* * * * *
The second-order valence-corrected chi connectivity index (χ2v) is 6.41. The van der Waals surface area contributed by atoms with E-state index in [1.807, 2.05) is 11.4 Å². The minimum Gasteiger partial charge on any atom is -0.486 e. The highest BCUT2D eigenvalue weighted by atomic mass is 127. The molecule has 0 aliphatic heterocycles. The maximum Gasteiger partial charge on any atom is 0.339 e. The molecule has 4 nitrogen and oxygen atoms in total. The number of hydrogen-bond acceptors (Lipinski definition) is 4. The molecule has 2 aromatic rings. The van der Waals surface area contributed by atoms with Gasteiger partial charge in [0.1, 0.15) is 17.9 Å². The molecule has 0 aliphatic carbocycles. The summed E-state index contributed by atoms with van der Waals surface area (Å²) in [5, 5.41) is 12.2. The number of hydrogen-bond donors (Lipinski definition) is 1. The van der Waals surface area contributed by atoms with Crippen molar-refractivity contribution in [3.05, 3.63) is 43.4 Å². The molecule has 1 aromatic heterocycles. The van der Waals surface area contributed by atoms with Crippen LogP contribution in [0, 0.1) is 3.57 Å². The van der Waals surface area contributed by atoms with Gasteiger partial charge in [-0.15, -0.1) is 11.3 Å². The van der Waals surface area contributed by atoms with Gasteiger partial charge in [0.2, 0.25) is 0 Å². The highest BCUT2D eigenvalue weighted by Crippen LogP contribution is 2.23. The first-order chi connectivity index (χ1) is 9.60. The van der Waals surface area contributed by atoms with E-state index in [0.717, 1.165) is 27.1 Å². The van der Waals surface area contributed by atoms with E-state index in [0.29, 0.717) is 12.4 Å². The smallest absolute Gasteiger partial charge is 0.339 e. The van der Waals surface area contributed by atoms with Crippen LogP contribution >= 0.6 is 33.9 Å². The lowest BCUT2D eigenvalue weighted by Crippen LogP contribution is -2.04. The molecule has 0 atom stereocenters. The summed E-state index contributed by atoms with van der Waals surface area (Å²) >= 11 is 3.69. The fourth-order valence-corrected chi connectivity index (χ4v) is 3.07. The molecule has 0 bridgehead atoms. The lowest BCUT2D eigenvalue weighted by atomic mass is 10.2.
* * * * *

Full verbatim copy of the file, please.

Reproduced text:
The second-order valence-corrected chi connectivity index (χ2v) is 6.41. The van der Waals surface area contributed by atoms with E-state index in [1.807, 2.05) is 11.4 Å². The minimum Gasteiger partial charge on any atom is -0.486 e. The highest BCUT2D eigenvalue weighted by atomic mass is 127. The molecule has 0 aliphatic heterocycles. The maximum Gasteiger partial charge on any atom is 0.339 e. The molecule has 4 nitrogen and oxygen atoms in total. The number of hydrogen-bond acceptors (Lipinski definition) is 4. The molecule has 2 aromatic rings. The van der Waals surface area contributed by atoms with Gasteiger partial charge in [0.1, 0.15) is 17.9 Å². The molecule has 0 aliphatic carbocycles. The summed E-state index contributed by atoms with van der Waals surface area (Å²) in [5, 5.41) is 12.2. The number of hydrogen-bond donors (Lipinski definition) is 1. The van der Waals surface area contributed by atoms with Crippen molar-refractivity contribution in [3.05, 3.63) is 43.4 Å². The molecule has 1 aromatic heterocycles. The van der Waals surface area contributed by atoms with Crippen LogP contribution in [0, 0.1) is 3.57 Å². The van der Waals surface area contributed by atoms with Gasteiger partial charge in [-0.15, -0.1) is 11.3 Å². The van der Waals surface area contributed by atoms with Gasteiger partial charge in [0.2, 0.25) is 0 Å². The highest BCUT2D eigenvalue weighted by Crippen LogP contribution is 2.23. The first-order chi connectivity index (χ1) is 9.60. The van der Waals surface area contributed by atoms with E-state index in [0.717, 1.165) is 27.1 Å². The van der Waals surface area contributed by atoms with E-state index in [0.29, 0.717) is 12.4 Å². The smallest absolute Gasteiger partial charge is 0.339 e. The van der Waals surface area contributed by atoms with Crippen LogP contribution >= 0.6 is 33.9 Å². The lowest BCUT2D eigenvalue weighted by Crippen LogP contribution is -2.04. The molecule has 0 atom stereocenters. The summed E-state index contributed by atoms with van der Waals surface area (Å²) >= 11 is 3.69. The fourth-order valence-corrected chi connectivity index (χ4v) is 3.07. The molecule has 0 bridgehead atoms. The lowest BCUT2D eigenvalue weighted by atomic mass is 10.2.